The other thing that's been a pleasant surprise is how effective working with a micro-publisher has been. I've done the agent routine in the past, and even got an early version of Home World picked up by one of the legacy publishing houses for a proposed new line of sci fi novels. Only that deal fell through leaving me high & dry. I knew then I did NOT want to spend a year or two trying to get some 'name' publisher's attention. I was thrilled when a dear friend &mentor introduced me to Promontory Press. Here's hoping this works out as well as I expect!
EM: I hope it all works out for you too, Bonnie. You and Home World really deserve it. So you talk about the bitter-sweet ending. There are many of those moments in the book. What scene in the book was the most difficult to write for you emotionally?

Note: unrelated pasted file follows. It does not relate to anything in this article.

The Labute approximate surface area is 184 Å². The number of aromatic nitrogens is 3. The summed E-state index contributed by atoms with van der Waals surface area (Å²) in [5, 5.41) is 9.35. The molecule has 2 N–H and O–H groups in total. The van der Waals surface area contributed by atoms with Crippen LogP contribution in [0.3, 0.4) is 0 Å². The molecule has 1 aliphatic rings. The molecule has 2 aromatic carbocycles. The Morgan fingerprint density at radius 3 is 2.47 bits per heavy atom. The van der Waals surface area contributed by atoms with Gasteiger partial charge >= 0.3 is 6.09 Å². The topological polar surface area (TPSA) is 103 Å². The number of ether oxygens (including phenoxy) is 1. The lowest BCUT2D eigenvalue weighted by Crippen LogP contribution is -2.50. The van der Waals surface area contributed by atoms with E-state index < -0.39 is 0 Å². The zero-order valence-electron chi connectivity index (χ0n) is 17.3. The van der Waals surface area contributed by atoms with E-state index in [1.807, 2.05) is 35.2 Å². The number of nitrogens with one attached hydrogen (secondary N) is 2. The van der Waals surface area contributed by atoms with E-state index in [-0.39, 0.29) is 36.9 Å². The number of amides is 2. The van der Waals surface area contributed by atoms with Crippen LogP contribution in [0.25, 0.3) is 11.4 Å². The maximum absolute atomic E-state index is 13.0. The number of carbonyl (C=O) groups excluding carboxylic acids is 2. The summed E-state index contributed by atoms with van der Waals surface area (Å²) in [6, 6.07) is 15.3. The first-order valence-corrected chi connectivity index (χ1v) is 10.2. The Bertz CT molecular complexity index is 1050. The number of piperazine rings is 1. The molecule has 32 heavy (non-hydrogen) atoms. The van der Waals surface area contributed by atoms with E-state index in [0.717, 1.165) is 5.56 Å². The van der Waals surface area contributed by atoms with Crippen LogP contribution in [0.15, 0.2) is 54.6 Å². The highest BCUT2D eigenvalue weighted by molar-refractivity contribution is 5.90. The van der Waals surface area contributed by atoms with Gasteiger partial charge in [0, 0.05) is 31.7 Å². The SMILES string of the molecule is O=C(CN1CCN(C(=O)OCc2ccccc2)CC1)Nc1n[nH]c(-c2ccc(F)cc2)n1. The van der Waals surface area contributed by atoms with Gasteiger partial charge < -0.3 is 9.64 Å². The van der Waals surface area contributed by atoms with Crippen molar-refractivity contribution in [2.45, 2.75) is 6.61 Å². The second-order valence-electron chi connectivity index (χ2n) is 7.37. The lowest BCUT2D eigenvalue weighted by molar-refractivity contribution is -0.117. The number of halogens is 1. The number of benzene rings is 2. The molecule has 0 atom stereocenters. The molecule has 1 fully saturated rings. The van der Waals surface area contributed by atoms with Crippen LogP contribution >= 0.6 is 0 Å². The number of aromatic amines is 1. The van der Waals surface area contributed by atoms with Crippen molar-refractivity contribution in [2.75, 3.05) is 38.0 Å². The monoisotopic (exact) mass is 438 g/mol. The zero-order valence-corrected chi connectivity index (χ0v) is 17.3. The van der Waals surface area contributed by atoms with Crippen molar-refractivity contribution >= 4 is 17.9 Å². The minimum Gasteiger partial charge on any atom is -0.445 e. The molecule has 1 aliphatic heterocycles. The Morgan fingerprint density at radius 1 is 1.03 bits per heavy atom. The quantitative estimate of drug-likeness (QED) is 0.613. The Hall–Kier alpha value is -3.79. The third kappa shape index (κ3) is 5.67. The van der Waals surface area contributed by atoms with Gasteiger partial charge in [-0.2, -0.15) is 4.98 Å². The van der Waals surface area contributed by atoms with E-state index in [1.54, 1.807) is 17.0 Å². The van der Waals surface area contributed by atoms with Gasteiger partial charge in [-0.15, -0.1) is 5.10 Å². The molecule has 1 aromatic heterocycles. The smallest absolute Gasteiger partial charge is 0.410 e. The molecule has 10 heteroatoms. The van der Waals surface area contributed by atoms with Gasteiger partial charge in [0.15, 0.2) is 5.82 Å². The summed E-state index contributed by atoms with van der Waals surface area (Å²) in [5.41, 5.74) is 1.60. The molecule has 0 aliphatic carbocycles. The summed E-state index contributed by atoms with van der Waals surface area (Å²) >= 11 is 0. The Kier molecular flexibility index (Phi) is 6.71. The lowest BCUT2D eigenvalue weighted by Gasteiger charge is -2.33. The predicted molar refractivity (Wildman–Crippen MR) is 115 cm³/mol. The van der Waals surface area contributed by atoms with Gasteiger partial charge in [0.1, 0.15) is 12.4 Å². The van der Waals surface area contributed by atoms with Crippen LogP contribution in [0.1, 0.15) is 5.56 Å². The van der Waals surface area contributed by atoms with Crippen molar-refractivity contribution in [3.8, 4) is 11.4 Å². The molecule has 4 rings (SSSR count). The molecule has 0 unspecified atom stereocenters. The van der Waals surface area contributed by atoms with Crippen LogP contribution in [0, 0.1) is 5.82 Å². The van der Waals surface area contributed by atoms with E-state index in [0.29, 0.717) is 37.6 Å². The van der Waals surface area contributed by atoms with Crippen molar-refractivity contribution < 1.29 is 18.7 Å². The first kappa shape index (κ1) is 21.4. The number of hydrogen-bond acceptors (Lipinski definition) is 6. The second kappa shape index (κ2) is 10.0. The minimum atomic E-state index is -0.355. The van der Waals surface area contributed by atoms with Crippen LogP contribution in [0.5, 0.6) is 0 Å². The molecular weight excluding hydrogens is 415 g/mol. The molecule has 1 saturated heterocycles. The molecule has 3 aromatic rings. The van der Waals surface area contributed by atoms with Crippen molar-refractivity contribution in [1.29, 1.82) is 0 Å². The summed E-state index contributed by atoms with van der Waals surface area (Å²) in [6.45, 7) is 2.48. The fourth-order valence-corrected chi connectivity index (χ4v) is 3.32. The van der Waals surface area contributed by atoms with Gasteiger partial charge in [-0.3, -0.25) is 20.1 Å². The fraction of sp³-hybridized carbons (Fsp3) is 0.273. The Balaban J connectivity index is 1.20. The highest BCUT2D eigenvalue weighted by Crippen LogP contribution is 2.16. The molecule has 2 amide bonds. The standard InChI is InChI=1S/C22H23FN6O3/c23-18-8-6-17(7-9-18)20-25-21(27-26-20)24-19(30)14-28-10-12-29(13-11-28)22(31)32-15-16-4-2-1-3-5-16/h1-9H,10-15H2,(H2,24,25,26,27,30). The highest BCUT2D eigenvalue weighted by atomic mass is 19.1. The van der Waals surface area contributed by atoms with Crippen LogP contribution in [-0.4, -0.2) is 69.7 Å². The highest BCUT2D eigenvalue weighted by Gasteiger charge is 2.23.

Bonnie: Hands down, no questions asked, the most difficult scene emotionally was the scene where Teufelsman & his henchmen subject Keiko to Venus Seed. That was just ...So. Damned. Hard. It came too close to home, dredged up some memories I'd managed to submerge. But that's part of the reason writing is both so painful and so healing. If you as a writer try to protect yourself from what your character is suffering, if you try to keep the terror or agony or shame at arm's length,then you cannot tell the truth of your story. As a writer you just have to wade through it with them, even if that means you can't see the screen for the tears. What makes it worthwhile is that by enduring the pain with your character, you have to force yourself to take control of the memories you must call on in order to create the scene. You have to force yourself to re-live them - but this time by molding them into another shape. By taking control of them. Once you've managed to do that you drain those memories of the power to hurt you again. You don't just shove them back into the genie's bottle; you bend that amorphous, pervasive threat into a concrete, controllable blot & expunge it by embedding it in the page. So terribly painful? Emotionally draining? Yes, on both counts. But worth it many time overs.